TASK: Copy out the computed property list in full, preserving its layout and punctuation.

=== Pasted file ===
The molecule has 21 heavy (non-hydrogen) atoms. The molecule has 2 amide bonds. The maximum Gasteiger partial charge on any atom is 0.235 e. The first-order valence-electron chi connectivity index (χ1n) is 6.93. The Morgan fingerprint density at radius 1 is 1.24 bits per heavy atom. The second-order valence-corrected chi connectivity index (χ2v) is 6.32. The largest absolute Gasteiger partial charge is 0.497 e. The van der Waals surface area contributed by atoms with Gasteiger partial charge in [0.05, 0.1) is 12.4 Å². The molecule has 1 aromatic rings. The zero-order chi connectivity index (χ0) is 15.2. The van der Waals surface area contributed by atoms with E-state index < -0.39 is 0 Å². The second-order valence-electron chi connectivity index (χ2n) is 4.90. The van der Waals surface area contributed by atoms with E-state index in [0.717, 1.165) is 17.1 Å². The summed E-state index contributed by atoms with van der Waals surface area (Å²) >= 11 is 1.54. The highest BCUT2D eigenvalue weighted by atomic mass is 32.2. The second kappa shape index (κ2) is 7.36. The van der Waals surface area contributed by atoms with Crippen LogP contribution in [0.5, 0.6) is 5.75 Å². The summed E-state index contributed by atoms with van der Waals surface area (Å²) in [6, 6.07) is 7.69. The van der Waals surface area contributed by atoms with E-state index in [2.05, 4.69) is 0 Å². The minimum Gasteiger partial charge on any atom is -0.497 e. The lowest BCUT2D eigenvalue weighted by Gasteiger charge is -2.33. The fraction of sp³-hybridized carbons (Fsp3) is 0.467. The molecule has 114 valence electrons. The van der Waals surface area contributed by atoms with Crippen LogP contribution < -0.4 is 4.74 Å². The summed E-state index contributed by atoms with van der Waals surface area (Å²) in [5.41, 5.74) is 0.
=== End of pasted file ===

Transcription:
The molecule has 21 heavy (non-hydrogen) atoms. The molecule has 2 amide bonds. The maximum Gasteiger partial charge on any atom is 0.235 e. The first-order valence-electron chi connectivity index (χ1n) is 6.93. The Morgan fingerprint density at radius 1 is 1.24 bits per heavy atom. The second-order valence-corrected chi connectivity index (χ2v) is 6.32. The largest absolute Gasteiger partial charge is 0.497 e. The van der Waals surface area contributed by atoms with Gasteiger partial charge in [0.05, 0.1) is 12.4 Å². The molecule has 1 aromatic rings. The zero-order chi connectivity index (χ0) is 15.2. The van der Waals surface area contributed by atoms with E-state index < -0.39 is 0 Å². The second-order valence-electron chi connectivity index (χ2n) is 4.90. The van der Waals surface area contributed by atoms with E-state index in [0.717, 1.165) is 17.1 Å². The summed E-state index contributed by atoms with van der Waals surface area (Å²) >= 11 is 1.54. The highest BCUT2D eigenvalue weighted by atomic mass is 32.2. The second kappa shape index (κ2) is 7.36. The van der Waals surface area contributed by atoms with Crippen LogP contribution in [0.5, 0.6) is 5.75 Å². The summed E-state index contributed by atoms with van der Waals surface area (Å²) in [6, 6.07) is 7.69. The van der Waals surface area contributed by atoms with E-state index in [2.05, 4.69) is 0 Å². The minimum Gasteiger partial charge on any atom is -0.497 e. The lowest BCUT2D eigenvalue weighted by Gasteiger charge is -2.33. The fraction of sp³-hybridized carbons (Fsp3) is 0.467. The molecule has 114 valence electrons. The van der Waals surface area contributed by atoms with Crippen LogP contribution < -0.4 is 4.74 Å². The summed E-state index contributed by atoms with van der Waals surface area (Å²) in [5.41, 5.74) is 0.